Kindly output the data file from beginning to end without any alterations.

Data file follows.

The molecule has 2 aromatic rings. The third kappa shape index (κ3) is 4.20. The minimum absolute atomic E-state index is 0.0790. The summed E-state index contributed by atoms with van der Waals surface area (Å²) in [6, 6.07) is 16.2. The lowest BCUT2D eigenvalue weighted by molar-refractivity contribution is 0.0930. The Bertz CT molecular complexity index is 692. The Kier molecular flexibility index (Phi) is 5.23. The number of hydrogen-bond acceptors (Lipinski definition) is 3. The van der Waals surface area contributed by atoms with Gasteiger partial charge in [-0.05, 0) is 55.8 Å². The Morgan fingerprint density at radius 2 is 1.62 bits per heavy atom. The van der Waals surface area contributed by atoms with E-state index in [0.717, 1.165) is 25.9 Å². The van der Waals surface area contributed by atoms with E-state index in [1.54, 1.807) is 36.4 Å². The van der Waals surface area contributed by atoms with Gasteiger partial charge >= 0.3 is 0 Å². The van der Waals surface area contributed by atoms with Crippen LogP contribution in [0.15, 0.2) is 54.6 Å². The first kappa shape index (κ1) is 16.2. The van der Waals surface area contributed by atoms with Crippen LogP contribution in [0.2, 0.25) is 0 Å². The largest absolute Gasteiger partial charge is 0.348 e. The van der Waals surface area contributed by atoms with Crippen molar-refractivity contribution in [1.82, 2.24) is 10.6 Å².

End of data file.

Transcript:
The molecule has 2 aromatic rings. The third kappa shape index (κ3) is 4.20. The minimum absolute atomic E-state index is 0.0790. The summed E-state index contributed by atoms with van der Waals surface area (Å²) in [6, 6.07) is 16.2. The lowest BCUT2D eigenvalue weighted by molar-refractivity contribution is 0.0930. The Bertz CT molecular complexity index is 692. The Kier molecular flexibility index (Phi) is 5.23. The number of hydrogen-bond acceptors (Lipinski definition) is 3. The van der Waals surface area contributed by atoms with Gasteiger partial charge in [-0.05, 0) is 55.8 Å². The Morgan fingerprint density at radius 2 is 1.62 bits per heavy atom. The van der Waals surface area contributed by atoms with E-state index in [0.717, 1.165) is 25.9 Å². The van der Waals surface area contributed by atoms with E-state index in [1.54, 1.807) is 36.4 Å². The van der Waals surface area contributed by atoms with Gasteiger partial charge >= 0.3 is 0 Å². The van der Waals surface area contributed by atoms with Crippen LogP contribution in [0.15, 0.2) is 54.6 Å². The first kappa shape index (κ1) is 16.2. The van der Waals surface area contributed by atoms with Crippen LogP contribution in [0.2, 0.25) is 0 Å². The largest absolute Gasteiger partial charge is 0.348 e. The van der Waals surface area contributed by atoms with Crippen molar-refractivity contribution in [1.82, 2.24) is 10.6 Å².